In his historic 1832 paper entitled On Some Morbid Appearances of the Absorbent Glands and Spleen, Thomas Hodgkin described the clinical histories and gross postmortem findings of seven cases of the disease that was later to bear his name.1 In 1856, Samuel Wilks independently described 10 cases of “a peculiar enlargement of the lymphatic glands frequently associated with disease of the spleen,” including four of Hodgkin’s original cases.2 Upon discovering Hodgkin’s original report, he used the appellation “Hodgkin’s Disease” in a subsequent series of 15 cases published in 1865.2 Thirteen years after Hodgkin’s original paper, the first cases of leukemia were described. Cases in which the neoplastic cells remained confined to the lymphatic system were described by Dreschfield (1892)3 and Kundrat (1893)4; Kundrat gave the name lymphosarcoma to these cases. The description of additional members of the lymphoma–leukemia complex continued up to the present time.

Carl Sternberg (1898)5 and Dorothy Reed (1902)6 are credited with the first definitive and thorough descriptions of the pathology of cHL, although a number of investigators from England, Germany, and France had previously recognized the characteristic multinucleated giant cells. In 1926, Fox examined microscopic sections from the gross specimens preserved in the Gordon Museum of Guy’s Hospital in London of three of Hodgkin’s original cases.7 It is remarkable that the preserved microanatomy allowed him to confirm the histopathologic diagnosis in two of these cases. Jackson and Parker made the first serious effort at the histopathologic classification of cHL, correlating their findings with prognosis.8 A second advance was made in 1966 when Lukes, Butler, and Hicks proposed a classification that related well to clinical presentation and course.9 Their proposal was slightly modified into the Rye classification, in which four histopathologic subtypes were described: lymphocyte-predominant, nodular sclerosis, mixed cellularity, and lymphocyte-depleted. In the World Health Organization Classification of Lymphoid Neoplasms, the NLPHL subtype is clearly distinguished from cHL.10 The “lymphocyte-rich” subtype of cHL was introduced in 1999.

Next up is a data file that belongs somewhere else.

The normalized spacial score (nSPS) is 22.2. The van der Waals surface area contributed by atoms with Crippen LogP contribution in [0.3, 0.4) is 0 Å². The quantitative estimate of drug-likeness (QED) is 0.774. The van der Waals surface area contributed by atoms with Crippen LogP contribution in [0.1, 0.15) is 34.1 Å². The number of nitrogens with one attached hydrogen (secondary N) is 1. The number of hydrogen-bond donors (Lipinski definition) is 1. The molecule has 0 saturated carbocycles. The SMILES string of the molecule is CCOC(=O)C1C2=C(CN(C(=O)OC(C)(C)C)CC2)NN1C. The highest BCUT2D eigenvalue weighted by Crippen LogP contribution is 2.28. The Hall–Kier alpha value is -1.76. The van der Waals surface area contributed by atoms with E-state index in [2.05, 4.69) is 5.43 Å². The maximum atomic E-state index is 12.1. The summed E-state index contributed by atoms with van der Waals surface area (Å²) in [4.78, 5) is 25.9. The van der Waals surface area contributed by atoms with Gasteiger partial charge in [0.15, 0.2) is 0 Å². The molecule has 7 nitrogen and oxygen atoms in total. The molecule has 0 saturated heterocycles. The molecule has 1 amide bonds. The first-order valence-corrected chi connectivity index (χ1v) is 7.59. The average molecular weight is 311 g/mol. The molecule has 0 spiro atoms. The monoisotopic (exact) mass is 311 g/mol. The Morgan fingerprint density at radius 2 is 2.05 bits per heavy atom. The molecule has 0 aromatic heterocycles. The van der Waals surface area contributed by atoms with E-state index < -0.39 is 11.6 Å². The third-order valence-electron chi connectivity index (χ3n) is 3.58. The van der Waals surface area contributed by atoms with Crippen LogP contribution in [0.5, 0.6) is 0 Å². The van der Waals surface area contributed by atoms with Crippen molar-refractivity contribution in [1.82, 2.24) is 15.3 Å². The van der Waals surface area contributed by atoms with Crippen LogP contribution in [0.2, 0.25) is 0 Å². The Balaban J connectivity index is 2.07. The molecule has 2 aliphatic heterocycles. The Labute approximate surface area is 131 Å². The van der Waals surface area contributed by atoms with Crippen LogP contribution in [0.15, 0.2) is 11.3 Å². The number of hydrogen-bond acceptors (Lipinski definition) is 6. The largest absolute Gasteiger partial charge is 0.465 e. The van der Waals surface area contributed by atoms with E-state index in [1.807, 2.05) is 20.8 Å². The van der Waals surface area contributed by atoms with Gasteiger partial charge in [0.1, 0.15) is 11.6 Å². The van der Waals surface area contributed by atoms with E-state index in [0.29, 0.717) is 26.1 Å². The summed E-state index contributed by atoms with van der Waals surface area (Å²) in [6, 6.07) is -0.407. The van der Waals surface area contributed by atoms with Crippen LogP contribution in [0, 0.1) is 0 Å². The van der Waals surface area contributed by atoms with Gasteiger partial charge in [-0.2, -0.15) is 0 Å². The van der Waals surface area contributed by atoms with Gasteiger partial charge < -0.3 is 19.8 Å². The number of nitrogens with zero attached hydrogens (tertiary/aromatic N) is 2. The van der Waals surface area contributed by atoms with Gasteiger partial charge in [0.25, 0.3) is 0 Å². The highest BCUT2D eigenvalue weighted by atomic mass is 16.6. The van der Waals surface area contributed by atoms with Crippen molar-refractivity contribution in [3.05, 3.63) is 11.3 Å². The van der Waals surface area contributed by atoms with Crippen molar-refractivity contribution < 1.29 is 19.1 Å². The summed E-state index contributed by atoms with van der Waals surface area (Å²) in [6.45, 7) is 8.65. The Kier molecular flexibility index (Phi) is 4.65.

Peters described a clinical staging system in 1950, emphasizing the diagnostic evaluation of the anatomic extent of disease.11 In 1952, Kinmouth introduced lower-extremity lymphangiography that allowed roentgenologic visualization of the pelvic and retroperitoneal lymph nodes and was found to be far more sensitive than palpation or other radiographic methods.12 The frequency of unsuspected splenic involvement was revealed in a group of 65 patients subjected to laparotomy and splenectomy with biopsy of splenic hilar, paraaortic and mesenteric nodes, and liver at Stanford University.13 These diagnostic procedures led to improved understanding of the mode of dissemination of the disease and correlated well with prognosis, culminating in the modern concepts of staging codified at the Rye, New York, conference in 1965,14 and further refined at the Workshop on the Staging of Hodgkin’s Disease in Ann Arbor, Michigan, in 1971.15